public class Instrument {
public String name;
public List<Identifier> identifiers;
}
public class Identifier {
public String type;
public String value;
}
So one Instrument can have several Identifiers.
Now I have a List<Instrument> that I would like to store in a Mongo collection called "instruments".
The only way I have found so far is to create each document manually by inserting their fields one by one (see the getDocFromInstrument method in the full working example below). This is very cumbersome and error prone + completely coupled with the underlying classes.
Is there a better way to do that?
And as I will need to get the information back at some stage, any ideas on how to "automatically" recreate the objects from the database is welcome too.
For information, the output of the code below is:
{ "_id" : { "$oid" : "4f44db111d8bc98c289b5d82"} , "name" : "inst1" , "identifiers" : [ { "type" : "type1" , "value" : "inst1_type1"} , { "type" : "type2" , "value" : "inst1_type2"}]}
{ "_id" : { "$oid" : "4f44db111d8bc98c289b5d83"} , "name" : "inst2" , "identifiers" : [ { "type" : "type1" , "value" : "inst2_type1"} , { "type" : "type2" , "value" : "inst2_type2"}]}
Full code:
public class TestMongo {
private final static String IP = "192.168.3.12";
private final static String DB_NAME = "test";
private final static int DEFAULT_PORT = 27017;
public static void main(String[] args) {
DB db = null;
try {
db = new Mongo(IP, DEFAULT_PORT).getDB(DB_NAME);
insertSomething(db);
printContent(db);
cleanDb(db);
} catch (Exception e) {
System.out.println(e);
} finally {
if (db != null) {
db.getMongo().close();
}
}
}
private static void insertSomething(DB db) {
Identifier idInst1_1 = new Identifier("type1", "inst1_type1");
Identifier idInst1_2 = new Identifier("type2", "inst1_type2");
Identifier idInst2_1 = new Identifier("type1", "inst2_type1");
Identifier idInst2_2 = new Identifier("type2", "inst2_type2");
Instrument inst1 = new Instrument("inst1", Arrays.asList(idInst1_1, idInst1_2));
Instrument inst2 = new Instrument("inst2", Arrays.asList(idInst2_1, idInst2_2));
BasicDBObject doc1 = getDocFromInstrument(inst1);
BasicDBObject doc2 = getDocFromInstrument(inst2);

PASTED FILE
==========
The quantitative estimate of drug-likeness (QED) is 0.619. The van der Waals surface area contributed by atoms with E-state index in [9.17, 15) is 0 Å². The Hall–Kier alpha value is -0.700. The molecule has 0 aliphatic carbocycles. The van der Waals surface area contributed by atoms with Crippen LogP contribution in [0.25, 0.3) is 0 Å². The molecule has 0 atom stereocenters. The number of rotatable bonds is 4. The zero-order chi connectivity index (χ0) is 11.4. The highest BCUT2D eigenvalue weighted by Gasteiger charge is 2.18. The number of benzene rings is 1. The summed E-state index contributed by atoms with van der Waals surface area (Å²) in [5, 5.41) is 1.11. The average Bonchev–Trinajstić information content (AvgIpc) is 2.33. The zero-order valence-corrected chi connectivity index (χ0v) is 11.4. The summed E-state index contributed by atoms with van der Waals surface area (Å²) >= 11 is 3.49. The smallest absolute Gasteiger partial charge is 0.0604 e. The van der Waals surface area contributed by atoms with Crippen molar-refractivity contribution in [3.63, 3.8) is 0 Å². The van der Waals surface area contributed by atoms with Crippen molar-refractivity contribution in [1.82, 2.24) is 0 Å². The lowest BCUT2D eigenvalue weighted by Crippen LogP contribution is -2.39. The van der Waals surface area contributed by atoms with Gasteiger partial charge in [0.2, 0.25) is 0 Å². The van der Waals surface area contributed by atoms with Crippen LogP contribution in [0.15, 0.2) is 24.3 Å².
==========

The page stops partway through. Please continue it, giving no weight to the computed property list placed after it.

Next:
DBCollection instrumentsCollection = db.getCollection("instruments");
instrumentsCollection.insert(doc1);
instrumentsCollection.insert(doc2);
}
private static void printContent(DB db) {
DBCollection instrumentsCollection = db.getCollection("instruments");
DBCursor cur = instrumentsCollection.find();
while(cur.hasNext()) {
System.out.println(cur.next());
}
}
private static void cleanDb(DB db) {
db.dropDatabase();
}
private static BasicDBObject getDocFromInstrument(Instrument instrument) {
BasicDBObject instrumentDoc = new BasicDBObject();
instrumentDoc.put("name", instrument.name);
List<BasicDBObject> identifiers = new ArrayList<>();
for (Identifier identifier : instrument.identifiers) {
BasicDBObject identifierDoc = new BasicDBObject();
identifierDoc.put("type", identifier.type);
identifierDoc.put("value", identifier.value);
identifiers.add(identifierDoc);
}
instrumentDoc.put("identifiers", identifiers);
return instrumentDoc;
}
static class Instrument {
public String name;
public List<Identifier> identifiers;
public Instrument(String name, List<Identifier> ids) {
this.name = name;
this.identifiers = ids;
}
}
static class Identifier {
public String type = "";
public String value = "";
public Identifier(String type, String values) {
this.type = type;
this.value = values;
}
}
}
Take a look at Morphia, it's the Java ORM for MongoDB:
Morphia - Java ORM to/from MongoDB
I use it for my Java code and my classes look very similar to yours. I have not had any trouble nesting lists of objects within other objects. Morphia uses reflection to convert your classes into JSON, so it'll handle a lot of your code for you (such as your getDocFromInstrument function). Hope that helps.
There are several ORM tools you can try.But Morphia is the most stable one among them.
Morphia
Spring Data - MongoDB
Mongo4j
Kundera
https://github.com/impetus-opensource/Kundera/wiki/Kundera-Mongo-performance
This a compiled performance comparision b/w Kundera, Spring Data, Morphia and Native API.
This should give you an idea which one is better. Kundera is providing client extension framework(a way to handle other mongodb requirements).
There is a list of Java POJO mappers on mongo's website.